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Georgia Democrats report to work on Capitol Hill

Published: Jan. 21, 2021 at 4:28 PM EST
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WASHINGTON (Gray DC) - With Georgia’s two new Senators reporting to work in DC this week, the U.S. Senate is now tipped in favor of the Democrats, delivering a win for the new Biden administration. Democrats are now in control of the U.S. House of Representatives, the U.S. Senate and the White House.

Georgia Democratic Senators Jon Ossoff and Raphael Warnock were sworn into office Wednesday by Vice President Kamala Harris.

Ossoff, 33, is now the youngest member in the chamber and the first Jewish Georgia Senator. Warnock is now the first African American Senator to represent the Peach State.

“I’m very elated,” said Rep. Sanford Bishop (D-Ga.).

Congressman Sanford Bishop says he hopes Democrats now have the votes to raise the minimum wage, improve racial equality and bail-out distressed state and local governments.

As a member of the Congressional Black Caucus, Bishop shares strong ties with Warnock, a pastor who preaches from the same pulpit as the late Doctor Martin Luther King, Jr. in Atlanta.

Bishop is proud of Warnock’s win, as he is also a fellow native Georgian and Morehouse College graduate.

“I believe that his heart is in the right place,” said Bishop. “And of course in the United States Senate, his ministry will be greatly expanded to bring belief to the people from Georgia as well as people across the country.”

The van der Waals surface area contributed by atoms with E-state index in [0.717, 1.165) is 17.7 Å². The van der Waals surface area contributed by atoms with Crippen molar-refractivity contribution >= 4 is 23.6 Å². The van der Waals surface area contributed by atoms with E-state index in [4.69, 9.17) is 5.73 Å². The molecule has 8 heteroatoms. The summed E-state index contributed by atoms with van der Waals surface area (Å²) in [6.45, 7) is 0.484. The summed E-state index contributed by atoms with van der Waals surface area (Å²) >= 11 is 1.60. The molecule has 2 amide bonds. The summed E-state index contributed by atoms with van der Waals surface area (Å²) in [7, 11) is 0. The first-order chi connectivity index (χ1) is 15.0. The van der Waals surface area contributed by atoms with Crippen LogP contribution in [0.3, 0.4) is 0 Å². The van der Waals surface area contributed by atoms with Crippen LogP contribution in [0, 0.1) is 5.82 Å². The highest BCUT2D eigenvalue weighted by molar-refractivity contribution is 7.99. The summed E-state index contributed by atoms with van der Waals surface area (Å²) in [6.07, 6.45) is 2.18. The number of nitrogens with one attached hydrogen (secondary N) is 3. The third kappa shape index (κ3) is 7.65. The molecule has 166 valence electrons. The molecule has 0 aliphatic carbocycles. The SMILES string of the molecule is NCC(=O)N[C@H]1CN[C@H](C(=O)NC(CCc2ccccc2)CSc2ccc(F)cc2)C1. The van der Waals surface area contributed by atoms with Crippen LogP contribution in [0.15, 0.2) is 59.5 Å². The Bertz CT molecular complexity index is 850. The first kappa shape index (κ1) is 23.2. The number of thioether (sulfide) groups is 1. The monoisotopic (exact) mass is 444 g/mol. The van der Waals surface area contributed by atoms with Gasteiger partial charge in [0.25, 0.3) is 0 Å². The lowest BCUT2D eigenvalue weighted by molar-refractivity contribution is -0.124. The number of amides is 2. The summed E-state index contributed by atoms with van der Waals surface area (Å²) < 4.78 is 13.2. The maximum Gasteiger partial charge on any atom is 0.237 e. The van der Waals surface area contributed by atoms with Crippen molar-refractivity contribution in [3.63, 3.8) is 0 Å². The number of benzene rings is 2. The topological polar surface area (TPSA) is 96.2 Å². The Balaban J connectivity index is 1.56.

Georgia GOP Congressman Austin Scott says he wants to reach across the aisle and work with these two new Democratic Senators, but says they differ on a number on policies. He thinks it may be challenging to find common ground on social issues, such as abortion.

“I’m on the Ag committee and Armed Services committee, so those are two areas that are extremely important to Georgia’s economy. I hope we’re able to work together on those issue,” said Rep. Austin Scott (R-Ga.).

Scott says he’s disappointed Republican Senators Kelly Loeffler and David Perdue lost their seats, especially given Perdue’s power on Capitol Hill.

“I’m extremely concerned…we have nine major military installations in the state of Georgia, and the loss of David in that position on the Senate Armed Services committee is very concerning to me,” said Scott.

But Emory professor of political science and African American studies, Pearl Dowe, says because Ossoff and Warnock’s wins flipped the balance of power to the Democrats in the Senate, they may have more influence than other freshman lawmakers.

“It would actually elevate the profile of the state, and it will actually give these two new Senators some leverage in how they negotiate on behalf of the state,” said Pearl Dowe, PhD, Emory professor.

The Senate is now 50-50 split with Vice President Harris able to cast tie-breaking votes.

Ossoff and Warnock have not yet been assigned to Senate committees. Those decisions will play a key role in the type of work they focus on in Washington.

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